VIDEO: Roadside radar and video tested to assist CAV merging onto freeways


Self-driving cars will soon be able to merge onto motorways and highways more safely, thanks to new research and technology. Researchers from WMG, part of the University of Warwick, have pioneered this technology as part of the AutopleX (Autonomous Cars Negotiating Complex Environments Using V2X) project consortium.

The research uses roadside infrastructure and vehicle sensors to improve the vision and perception skills of self-driving vehicles to achieve easier and safer merging on high-speed junctions, such as motorways.

The Centre for Connected and Autonomous Vehicles (CCAV) and Innovate UK have jointly funded £2.6 million (US$3.1 million) for research over the past three years. AutopleX has brought together WMG and leading automotive and mobility partners Jaguar Land Rover (JLR) and Yunex Traffic, as well as public bodies such as Transport for West Midlands (TfWM) and National Highways.

Supported by the WMG Centre High Value Manufacturing Catapult, engineers, and researchers at WMG have built a proof-of-concept demonstrator, where technology within a test vehicle and the infrastructure create a better understanding of the environment around the car.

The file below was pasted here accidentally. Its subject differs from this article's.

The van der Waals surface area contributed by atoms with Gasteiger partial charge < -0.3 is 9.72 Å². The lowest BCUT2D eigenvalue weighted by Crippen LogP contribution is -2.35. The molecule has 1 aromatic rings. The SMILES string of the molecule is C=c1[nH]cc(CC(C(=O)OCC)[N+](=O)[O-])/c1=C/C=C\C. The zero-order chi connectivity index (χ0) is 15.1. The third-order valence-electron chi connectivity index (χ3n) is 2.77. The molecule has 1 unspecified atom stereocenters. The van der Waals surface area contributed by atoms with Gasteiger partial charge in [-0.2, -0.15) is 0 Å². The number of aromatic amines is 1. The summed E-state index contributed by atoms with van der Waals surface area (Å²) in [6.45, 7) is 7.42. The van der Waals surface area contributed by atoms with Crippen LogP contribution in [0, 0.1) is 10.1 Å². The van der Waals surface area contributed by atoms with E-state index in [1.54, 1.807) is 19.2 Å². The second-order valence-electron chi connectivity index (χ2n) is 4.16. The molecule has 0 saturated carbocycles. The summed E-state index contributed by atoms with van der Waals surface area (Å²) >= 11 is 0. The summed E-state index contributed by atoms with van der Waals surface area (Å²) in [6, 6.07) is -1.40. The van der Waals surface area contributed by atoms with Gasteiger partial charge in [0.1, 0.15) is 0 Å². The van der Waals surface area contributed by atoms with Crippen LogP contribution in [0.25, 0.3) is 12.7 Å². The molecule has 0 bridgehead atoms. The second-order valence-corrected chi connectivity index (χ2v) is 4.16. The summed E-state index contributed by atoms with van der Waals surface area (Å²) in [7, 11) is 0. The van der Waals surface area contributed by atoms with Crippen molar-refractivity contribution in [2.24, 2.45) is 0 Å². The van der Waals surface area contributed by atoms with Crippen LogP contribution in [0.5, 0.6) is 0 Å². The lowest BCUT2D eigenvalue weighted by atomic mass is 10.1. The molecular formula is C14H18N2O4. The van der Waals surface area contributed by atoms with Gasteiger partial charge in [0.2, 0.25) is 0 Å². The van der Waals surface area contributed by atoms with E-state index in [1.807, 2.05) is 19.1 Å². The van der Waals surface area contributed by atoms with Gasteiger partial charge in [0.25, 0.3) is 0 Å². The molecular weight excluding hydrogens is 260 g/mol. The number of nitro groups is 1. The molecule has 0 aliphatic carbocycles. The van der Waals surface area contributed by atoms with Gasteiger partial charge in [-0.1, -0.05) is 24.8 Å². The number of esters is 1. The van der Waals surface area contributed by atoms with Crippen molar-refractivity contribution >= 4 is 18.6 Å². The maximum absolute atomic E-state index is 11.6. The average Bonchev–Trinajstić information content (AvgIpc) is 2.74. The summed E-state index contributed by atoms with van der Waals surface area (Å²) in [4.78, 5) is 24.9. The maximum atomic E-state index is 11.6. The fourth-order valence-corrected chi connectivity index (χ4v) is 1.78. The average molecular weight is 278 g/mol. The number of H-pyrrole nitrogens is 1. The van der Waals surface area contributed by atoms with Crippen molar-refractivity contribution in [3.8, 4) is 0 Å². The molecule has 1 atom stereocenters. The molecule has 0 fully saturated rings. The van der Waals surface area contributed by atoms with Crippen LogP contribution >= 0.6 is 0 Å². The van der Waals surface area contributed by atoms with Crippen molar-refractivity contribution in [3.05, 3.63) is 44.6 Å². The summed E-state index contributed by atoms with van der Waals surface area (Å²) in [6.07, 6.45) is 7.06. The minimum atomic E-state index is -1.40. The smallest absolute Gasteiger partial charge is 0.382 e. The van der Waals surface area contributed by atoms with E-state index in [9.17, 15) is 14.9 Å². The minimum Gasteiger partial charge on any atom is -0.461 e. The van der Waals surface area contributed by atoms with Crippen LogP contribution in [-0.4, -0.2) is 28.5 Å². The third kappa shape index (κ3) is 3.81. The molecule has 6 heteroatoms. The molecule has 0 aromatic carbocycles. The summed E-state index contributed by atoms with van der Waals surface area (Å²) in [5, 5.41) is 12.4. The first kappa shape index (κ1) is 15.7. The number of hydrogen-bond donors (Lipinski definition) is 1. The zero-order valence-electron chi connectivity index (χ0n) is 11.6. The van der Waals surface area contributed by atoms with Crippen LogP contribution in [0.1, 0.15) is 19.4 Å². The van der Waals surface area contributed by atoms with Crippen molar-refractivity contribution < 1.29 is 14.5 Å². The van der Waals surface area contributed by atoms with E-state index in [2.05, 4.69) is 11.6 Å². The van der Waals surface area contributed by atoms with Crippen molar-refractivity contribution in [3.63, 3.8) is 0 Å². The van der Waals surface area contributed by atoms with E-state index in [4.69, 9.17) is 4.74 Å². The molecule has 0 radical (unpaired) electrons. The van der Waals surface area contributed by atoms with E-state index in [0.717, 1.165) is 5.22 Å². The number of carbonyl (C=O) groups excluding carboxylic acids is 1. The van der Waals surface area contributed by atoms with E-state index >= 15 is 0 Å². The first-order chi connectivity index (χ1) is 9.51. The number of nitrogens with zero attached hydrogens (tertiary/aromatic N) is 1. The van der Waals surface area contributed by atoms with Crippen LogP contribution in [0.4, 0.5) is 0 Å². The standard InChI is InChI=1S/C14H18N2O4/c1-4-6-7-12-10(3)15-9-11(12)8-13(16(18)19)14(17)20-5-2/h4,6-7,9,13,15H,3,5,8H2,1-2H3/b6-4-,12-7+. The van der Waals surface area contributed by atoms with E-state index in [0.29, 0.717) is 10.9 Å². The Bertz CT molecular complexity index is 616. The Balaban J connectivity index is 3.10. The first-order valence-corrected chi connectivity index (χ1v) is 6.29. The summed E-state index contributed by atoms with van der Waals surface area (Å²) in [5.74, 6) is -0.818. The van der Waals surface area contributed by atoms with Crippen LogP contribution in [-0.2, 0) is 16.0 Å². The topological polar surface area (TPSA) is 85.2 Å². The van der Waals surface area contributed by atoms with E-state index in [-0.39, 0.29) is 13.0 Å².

“As we see technology progressing closer towards fully autonomous cars, important research like this shows what the future of motoring might look like,” says Professor Mehrdad Dianati, head of intelligent vehicles research at WMG, University of Warwick. “Manoeuvres at high speed, like merging, can be especially difficult for self-driving cars, and this project has proven that these obstacles can be overcome”.

“This new research gives us the potential for future projects also, which could be used for autonomous vehicle development or advanced driver assistance systems in traditional vehicles,” adds Colin Teed, project manager for the research at JLR.

Apart from the successful demonstration of the technology, extensive data sets were collected during the project using over a dozen cameras and pieces of radar equipment and demonstrated the technology works in theory. This data will also be used for future research at the University.


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Lauren is a regular contributor to Traffic Technology International (TTi) and a freelance technical journalist. Over the past 15 years, she has worked on a wide variety of B2B publications and websites, including a stint as deputy editor of Traffic Technology International from 2014-2016. She has a degree in English from the University of Exeter. Lauren is mum to two busy little girls. She is always in demand!